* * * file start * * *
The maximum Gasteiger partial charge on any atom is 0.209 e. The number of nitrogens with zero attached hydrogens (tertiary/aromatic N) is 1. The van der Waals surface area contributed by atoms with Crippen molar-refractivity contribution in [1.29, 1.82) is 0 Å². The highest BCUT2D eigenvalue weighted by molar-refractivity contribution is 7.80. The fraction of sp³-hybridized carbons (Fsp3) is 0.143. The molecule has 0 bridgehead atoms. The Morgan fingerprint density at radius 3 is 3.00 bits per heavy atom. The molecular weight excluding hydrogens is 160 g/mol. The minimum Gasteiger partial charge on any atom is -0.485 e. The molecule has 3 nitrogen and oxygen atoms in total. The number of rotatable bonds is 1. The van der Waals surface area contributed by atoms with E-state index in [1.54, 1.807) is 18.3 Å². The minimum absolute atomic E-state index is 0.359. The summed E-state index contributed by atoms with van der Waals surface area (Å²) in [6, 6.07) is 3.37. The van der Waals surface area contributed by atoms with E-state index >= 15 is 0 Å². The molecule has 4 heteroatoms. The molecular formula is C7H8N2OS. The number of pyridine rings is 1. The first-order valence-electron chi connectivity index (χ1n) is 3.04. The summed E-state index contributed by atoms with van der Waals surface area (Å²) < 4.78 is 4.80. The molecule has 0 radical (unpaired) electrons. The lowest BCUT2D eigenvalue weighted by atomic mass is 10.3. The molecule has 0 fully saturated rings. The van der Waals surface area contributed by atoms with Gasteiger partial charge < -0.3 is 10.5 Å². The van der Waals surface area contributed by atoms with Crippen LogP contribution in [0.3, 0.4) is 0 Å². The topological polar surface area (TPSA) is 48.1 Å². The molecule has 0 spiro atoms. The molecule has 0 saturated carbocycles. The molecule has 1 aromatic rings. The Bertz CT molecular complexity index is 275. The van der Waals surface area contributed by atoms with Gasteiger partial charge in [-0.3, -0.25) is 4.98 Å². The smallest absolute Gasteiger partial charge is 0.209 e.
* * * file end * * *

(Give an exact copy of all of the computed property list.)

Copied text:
The maximum Gasteiger partial charge on any atom is 0.209 e. The number of nitrogens with zero attached hydrogens (tertiary/aromatic N) is 1. The van der Waals surface area contributed by atoms with Crippen molar-refractivity contribution in [1.29, 1.82) is 0 Å². The highest BCUT2D eigenvalue weighted by molar-refractivity contribution is 7.80. The fraction of sp³-hybridized carbons (Fsp3) is 0.143. The molecule has 0 bridgehead atoms. The Morgan fingerprint density at radius 3 is 3.00 bits per heavy atom. The molecular weight excluding hydrogens is 160 g/mol. The minimum Gasteiger partial charge on any atom is -0.485 e. The molecule has 3 nitrogen and oxygen atoms in total. The number of rotatable bonds is 1. The van der Waals surface area contributed by atoms with E-state index in [1.54, 1.807) is 18.3 Å². The minimum absolute atomic E-state index is 0.359. The summed E-state index contributed by atoms with van der Waals surface area (Å²) in [6, 6.07) is 3.37. The van der Waals surface area contributed by atoms with E-state index >= 15 is 0 Å². The molecule has 4 heteroatoms. The molecular formula is C7H8N2OS. The number of pyridine rings is 1. The first-order valence-electron chi connectivity index (χ1n) is 3.04. The summed E-state index contributed by atoms with van der Waals surface area (Å²) < 4.78 is 4.80. The molecule has 0 radical (unpaired) electrons. The lowest BCUT2D eigenvalue weighted by atomic mass is 10.3. The molecule has 0 fully saturated rings. The van der Waals surface area contributed by atoms with Gasteiger partial charge < -0.3 is 10.5 Å². The van der Waals surface area contributed by atoms with Crippen LogP contribution in [0.3, 0.4) is 0 Å². The topological polar surface area (TPSA) is 48.1 Å². The molecule has 0 spiro atoms. The molecule has 0 saturated carbocycles. The molecule has 1 aromatic rings. The Bertz CT molecular complexity index is 275. The van der Waals surface area contributed by atoms with Gasteiger partial charge in [-0.3, -0.25) is 4.98 Å². The smallest absolute Gasteiger partial charge is 0.209 e.